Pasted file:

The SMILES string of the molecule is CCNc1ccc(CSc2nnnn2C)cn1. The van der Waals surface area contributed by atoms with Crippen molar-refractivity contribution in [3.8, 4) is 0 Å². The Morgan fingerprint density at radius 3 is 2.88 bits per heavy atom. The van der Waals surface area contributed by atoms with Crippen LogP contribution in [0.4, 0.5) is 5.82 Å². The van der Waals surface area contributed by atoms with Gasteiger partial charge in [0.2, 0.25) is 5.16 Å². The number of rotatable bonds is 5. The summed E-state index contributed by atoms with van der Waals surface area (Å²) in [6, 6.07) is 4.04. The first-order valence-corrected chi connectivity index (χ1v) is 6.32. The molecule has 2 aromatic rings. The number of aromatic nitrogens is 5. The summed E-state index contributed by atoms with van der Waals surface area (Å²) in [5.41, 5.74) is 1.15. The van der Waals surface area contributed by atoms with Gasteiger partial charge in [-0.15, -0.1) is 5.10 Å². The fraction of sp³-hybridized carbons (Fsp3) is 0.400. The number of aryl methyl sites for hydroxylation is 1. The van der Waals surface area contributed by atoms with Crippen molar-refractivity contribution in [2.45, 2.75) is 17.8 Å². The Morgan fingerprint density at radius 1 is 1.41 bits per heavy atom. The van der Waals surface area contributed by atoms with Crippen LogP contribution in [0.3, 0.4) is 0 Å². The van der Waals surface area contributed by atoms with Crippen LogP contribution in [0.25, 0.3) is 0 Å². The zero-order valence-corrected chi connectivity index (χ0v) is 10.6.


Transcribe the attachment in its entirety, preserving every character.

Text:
The SMILES string of the molecule is CCNc1ccc(CSc2nnnn2C)cn1. The van der Waals surface area contributed by atoms with Crippen molar-refractivity contribution in [3.8, 4) is 0 Å². The Morgan fingerprint density at radius 3 is 2.88 bits per heavy atom. The van der Waals surface area contributed by atoms with Crippen LogP contribution in [0.4, 0.5) is 5.82 Å². The van der Waals surface area contributed by atoms with Gasteiger partial charge in [0.2, 0.25) is 5.16 Å². The number of rotatable bonds is 5. The summed E-state index contributed by atoms with van der Waals surface area (Å²) in [6, 6.07) is 4.04. The first-order valence-corrected chi connectivity index (χ1v) is 6.32. The molecule has 2 aromatic rings. The number of aromatic nitrogens is 5. The summed E-state index contributed by atoms with van der Waals surface area (Å²) in [5.41, 5.74) is 1.15. The van der Waals surface area contributed by atoms with Gasteiger partial charge in [-0.15, -0.1) is 5.10 Å². The fraction of sp³-hybridized carbons (Fsp3) is 0.400. The number of aryl methyl sites for hydroxylation is 1. The van der Waals surface area contributed by atoms with Crippen molar-refractivity contribution in [2.45, 2.75) is 17.8 Å². The Morgan fingerprint density at radius 1 is 1.41 bits per heavy atom. The van der Waals surface area contributed by atoms with Crippen LogP contribution in [0.3, 0.4) is 0 Å². The van der Waals surface area contributed by atoms with Crippen LogP contribution in [0.25, 0.3) is 0 Å². The zero-order valence-corrected chi connectivity index (χ0v) is 10.6.